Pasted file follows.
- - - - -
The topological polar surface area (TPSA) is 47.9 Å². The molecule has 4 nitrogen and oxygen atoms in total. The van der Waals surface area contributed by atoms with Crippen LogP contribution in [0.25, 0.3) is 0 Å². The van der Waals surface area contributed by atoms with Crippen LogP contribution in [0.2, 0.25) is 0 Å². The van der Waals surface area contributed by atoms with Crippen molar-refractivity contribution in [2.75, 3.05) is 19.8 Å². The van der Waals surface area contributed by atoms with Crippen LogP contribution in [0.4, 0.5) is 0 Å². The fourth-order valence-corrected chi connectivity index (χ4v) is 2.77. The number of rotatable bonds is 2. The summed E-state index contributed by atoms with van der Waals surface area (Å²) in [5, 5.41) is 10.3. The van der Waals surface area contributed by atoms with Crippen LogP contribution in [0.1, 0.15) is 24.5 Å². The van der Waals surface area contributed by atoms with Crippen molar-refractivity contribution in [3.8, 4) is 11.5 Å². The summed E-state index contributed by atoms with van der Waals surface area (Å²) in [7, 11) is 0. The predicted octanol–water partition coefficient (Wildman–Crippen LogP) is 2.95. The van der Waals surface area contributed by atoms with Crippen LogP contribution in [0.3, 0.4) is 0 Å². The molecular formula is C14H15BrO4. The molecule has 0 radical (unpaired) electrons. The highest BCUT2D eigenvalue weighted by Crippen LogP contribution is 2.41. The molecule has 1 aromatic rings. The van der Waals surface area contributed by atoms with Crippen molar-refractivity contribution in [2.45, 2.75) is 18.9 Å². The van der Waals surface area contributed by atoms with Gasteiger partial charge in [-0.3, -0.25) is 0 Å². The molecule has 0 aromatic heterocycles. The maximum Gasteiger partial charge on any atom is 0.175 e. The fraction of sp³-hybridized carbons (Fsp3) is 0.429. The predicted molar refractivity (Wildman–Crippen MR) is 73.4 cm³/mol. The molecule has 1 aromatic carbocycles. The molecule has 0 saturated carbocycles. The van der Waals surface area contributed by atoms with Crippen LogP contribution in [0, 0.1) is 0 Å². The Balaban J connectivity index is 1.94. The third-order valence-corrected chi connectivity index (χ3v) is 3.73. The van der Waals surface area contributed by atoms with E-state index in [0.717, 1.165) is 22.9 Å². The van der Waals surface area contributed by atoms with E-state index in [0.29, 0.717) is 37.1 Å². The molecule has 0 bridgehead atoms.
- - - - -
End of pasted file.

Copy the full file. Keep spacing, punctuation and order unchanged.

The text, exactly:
The topological polar surface area (TPSA) is 47.9 Å². The molecule has 4 nitrogen and oxygen atoms in total. The van der Waals surface area contributed by atoms with Crippen LogP contribution in [0.25, 0.3) is 0 Å². The van der Waals surface area contributed by atoms with Crippen LogP contribution in [0.2, 0.25) is 0 Å². The van der Waals surface area contributed by atoms with Crippen molar-refractivity contribution in [2.75, 3.05) is 19.8 Å². The van der Waals surface area contributed by atoms with Crippen LogP contribution in [0.4, 0.5) is 0 Å². The fourth-order valence-corrected chi connectivity index (χ4v) is 2.77. The number of rotatable bonds is 2. The summed E-state index contributed by atoms with van der Waals surface area (Å²) in [5, 5.41) is 10.3. The van der Waals surface area contributed by atoms with Crippen LogP contribution in [0.1, 0.15) is 24.5 Å². The van der Waals surface area contributed by atoms with Crippen molar-refractivity contribution in [3.8, 4) is 11.5 Å². The summed E-state index contributed by atoms with van der Waals surface area (Å²) in [7, 11) is 0. The predicted octanol–water partition coefficient (Wildman–Crippen LogP) is 2.95. The van der Waals surface area contributed by atoms with Crippen LogP contribution in [0.3, 0.4) is 0 Å². The molecular formula is C14H15BrO4. The molecule has 0 radical (unpaired) electrons. The highest BCUT2D eigenvalue weighted by Crippen LogP contribution is 2.41. The molecule has 1 aromatic rings. The van der Waals surface area contributed by atoms with Crippen molar-refractivity contribution in [2.45, 2.75) is 18.9 Å². The van der Waals surface area contributed by atoms with Gasteiger partial charge in [-0.3, -0.25) is 0 Å². The molecule has 0 aromatic heterocycles. The maximum Gasteiger partial charge on any atom is 0.175 e. The fraction of sp³-hybridized carbons (Fsp3) is 0.429. The predicted molar refractivity (Wildman–Crippen MR) is 73.4 cm³/mol. The molecule has 1 aromatic carbocycles. The molecule has 0 saturated carbocycles. The van der Waals surface area contributed by atoms with Crippen LogP contribution in [0, 0.1) is 0 Å². The Balaban J connectivity index is 1.94. The third-order valence-corrected chi connectivity index (χ3v) is 3.73. The van der Waals surface area contributed by atoms with E-state index in [0.717, 1.165) is 22.9 Å². The van der Waals surface area contributed by atoms with E-state index in [0.29, 0.717) is 37.1 Å². The molecule has 0 bridgehead atoms.